Muriel Spark: The House of the Famous Poet
John Fowles: The Enigma - started as a detective story but turned out to be something even better
Malcolm Bradbury: Composition - with its 3 different endings
Beryl Bainbridge: Clap Hands, Here Comes Charlie - very powerful
Ian McEwan: Psychopolis - turning so suddenly from a constant mood, and capturing the shock perfectly
Julian Barnes: One of a Kind
Clive Sinclair: Bedbugs ( )
  blueisthenewpink | Jan 3, 2024 |
If you're amused by stories centred on women's breasts (David Lodge) or about compulsive masturbation (Martin Amis), if you'd be intrigued by an author's language deficit ( Malcom Lowry), i if you think writing is nothing without hard-gained metaphors and the personal touch* (example from Angela Carter biut a fair few of the stories have those qualities) , if you would welcome reminders that even the most competent woman can be a victim imprisoned by a man's sharp glance and failure to share housework (Fay Weldon's tale of elective martyrdom) and that Chinese people dress in silly clothes and are incapable of speaking English properly** (Malcolm Bradbury), well, then, this is the book for you.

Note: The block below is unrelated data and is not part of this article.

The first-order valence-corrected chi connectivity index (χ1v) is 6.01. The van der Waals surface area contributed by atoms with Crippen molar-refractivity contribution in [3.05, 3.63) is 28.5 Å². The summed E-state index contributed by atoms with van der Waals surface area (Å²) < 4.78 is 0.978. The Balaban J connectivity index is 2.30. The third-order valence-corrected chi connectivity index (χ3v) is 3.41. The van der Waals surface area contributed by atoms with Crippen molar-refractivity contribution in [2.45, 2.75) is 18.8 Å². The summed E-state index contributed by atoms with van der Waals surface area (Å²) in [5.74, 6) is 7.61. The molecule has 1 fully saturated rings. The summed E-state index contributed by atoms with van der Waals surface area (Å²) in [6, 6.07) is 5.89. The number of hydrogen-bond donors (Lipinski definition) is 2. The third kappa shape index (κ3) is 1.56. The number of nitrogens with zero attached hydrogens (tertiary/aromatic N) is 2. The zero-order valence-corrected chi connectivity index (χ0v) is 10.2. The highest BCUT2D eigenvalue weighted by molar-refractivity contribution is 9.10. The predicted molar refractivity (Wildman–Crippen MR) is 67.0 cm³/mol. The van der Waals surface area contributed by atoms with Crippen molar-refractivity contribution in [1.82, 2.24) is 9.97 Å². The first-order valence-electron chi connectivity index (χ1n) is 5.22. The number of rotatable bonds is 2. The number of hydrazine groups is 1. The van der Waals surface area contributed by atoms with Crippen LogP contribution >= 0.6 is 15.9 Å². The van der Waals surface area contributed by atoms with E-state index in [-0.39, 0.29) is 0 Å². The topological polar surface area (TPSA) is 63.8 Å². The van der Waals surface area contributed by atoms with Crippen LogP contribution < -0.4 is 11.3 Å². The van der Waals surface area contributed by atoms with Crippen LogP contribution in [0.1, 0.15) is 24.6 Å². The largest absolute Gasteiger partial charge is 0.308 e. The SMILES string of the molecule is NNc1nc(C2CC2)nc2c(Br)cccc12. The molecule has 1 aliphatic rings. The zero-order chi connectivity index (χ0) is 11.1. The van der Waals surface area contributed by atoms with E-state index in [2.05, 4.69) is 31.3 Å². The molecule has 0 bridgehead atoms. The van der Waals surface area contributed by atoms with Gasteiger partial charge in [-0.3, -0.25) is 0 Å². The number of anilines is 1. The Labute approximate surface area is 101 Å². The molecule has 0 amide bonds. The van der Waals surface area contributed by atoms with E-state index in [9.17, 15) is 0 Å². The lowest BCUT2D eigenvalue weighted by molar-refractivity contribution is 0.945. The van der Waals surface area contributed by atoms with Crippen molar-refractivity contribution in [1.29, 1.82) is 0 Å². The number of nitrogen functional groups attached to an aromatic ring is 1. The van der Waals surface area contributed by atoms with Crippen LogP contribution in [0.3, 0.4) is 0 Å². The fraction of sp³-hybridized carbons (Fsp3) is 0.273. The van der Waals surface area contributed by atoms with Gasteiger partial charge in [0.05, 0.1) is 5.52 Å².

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I read at least the first few pages and far more often all of each sory but gave up on one because it was unreadable and on several others because the writing inspired no confidence in the author and/or because they bored me so. Only one of the stories seemed in any way original (and that, not by a British author), some were enjoyable, and none was memorable.

Malcom Bradbury was also the editor of this book. And as should be apparent from the quote below he obviously shares the not-uncommon casual English attitude of superiority to other peoples. Not surprising then that he he appropriates non-British authors from a formerly-occupied country for the anthology. To call Beckett, Edna O'Brien, William Trevor British is not just wrong: it's wrong and offensive.